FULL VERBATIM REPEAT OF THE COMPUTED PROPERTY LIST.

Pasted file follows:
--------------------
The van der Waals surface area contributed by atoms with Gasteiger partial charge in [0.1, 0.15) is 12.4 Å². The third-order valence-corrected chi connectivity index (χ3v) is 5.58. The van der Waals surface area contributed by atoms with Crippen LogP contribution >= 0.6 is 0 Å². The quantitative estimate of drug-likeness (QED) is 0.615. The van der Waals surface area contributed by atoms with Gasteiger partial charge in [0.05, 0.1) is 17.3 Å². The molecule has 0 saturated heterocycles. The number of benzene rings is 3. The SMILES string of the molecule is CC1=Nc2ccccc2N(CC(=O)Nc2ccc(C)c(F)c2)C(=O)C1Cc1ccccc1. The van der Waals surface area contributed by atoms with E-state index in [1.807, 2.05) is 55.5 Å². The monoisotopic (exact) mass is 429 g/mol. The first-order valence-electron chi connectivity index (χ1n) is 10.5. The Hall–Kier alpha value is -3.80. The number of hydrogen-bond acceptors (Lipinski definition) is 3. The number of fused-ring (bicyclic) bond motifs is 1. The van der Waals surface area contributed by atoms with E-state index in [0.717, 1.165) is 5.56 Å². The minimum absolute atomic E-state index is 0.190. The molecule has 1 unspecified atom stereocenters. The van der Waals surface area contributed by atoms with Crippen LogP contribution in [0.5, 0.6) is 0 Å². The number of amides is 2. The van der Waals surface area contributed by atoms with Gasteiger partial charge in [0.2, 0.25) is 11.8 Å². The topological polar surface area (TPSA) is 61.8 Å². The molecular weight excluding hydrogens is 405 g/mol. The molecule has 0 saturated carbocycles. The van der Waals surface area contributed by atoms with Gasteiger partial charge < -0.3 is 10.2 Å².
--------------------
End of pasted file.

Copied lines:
The van der Waals surface area contributed by atoms with Gasteiger partial charge in [0.1, 0.15) is 12.4 Å². The third-order valence-corrected chi connectivity index (χ3v) is 5.58. The van der Waals surface area contributed by atoms with Crippen LogP contribution >= 0.6 is 0 Å². The quantitative estimate of drug-likeness (QED) is 0.615. The van der Waals surface area contributed by atoms with Gasteiger partial charge in [0.05, 0.1) is 17.3 Å². The molecule has 0 saturated heterocycles. The number of benzene rings is 3. The SMILES string of the molecule is CC1=Nc2ccccc2N(CC(=O)Nc2ccc(C)c(F)c2)C(=O)C1Cc1ccccc1. The van der Waals surface area contributed by atoms with E-state index in [1.807, 2.05) is 55.5 Å². The monoisotopic (exact) mass is 429 g/mol. The first-order valence-electron chi connectivity index (χ1n) is 10.5. The Hall–Kier alpha value is -3.80. The number of hydrogen-bond acceptors (Lipinski definition) is 3. The number of fused-ring (bicyclic) bond motifs is 1. The van der Waals surface area contributed by atoms with E-state index in [0.717, 1.165) is 5.56 Å². The minimum absolute atomic E-state index is 0.190. The molecule has 1 unspecified atom stereocenters. The van der Waals surface area contributed by atoms with Crippen LogP contribution in [0.5, 0.6) is 0 Å². The number of amides is 2. The van der Waals surface area contributed by atoms with Gasteiger partial charge in [0.2, 0.25) is 11.8 Å². The topological polar surface area (TPSA) is 61.8 Å². The molecular weight excluding hydrogens is 405 g/mol. The molecule has 0 saturated carbocycles. The van der Waals surface area contributed by atoms with Gasteiger partial charge < -0.3 is 10.2 Å².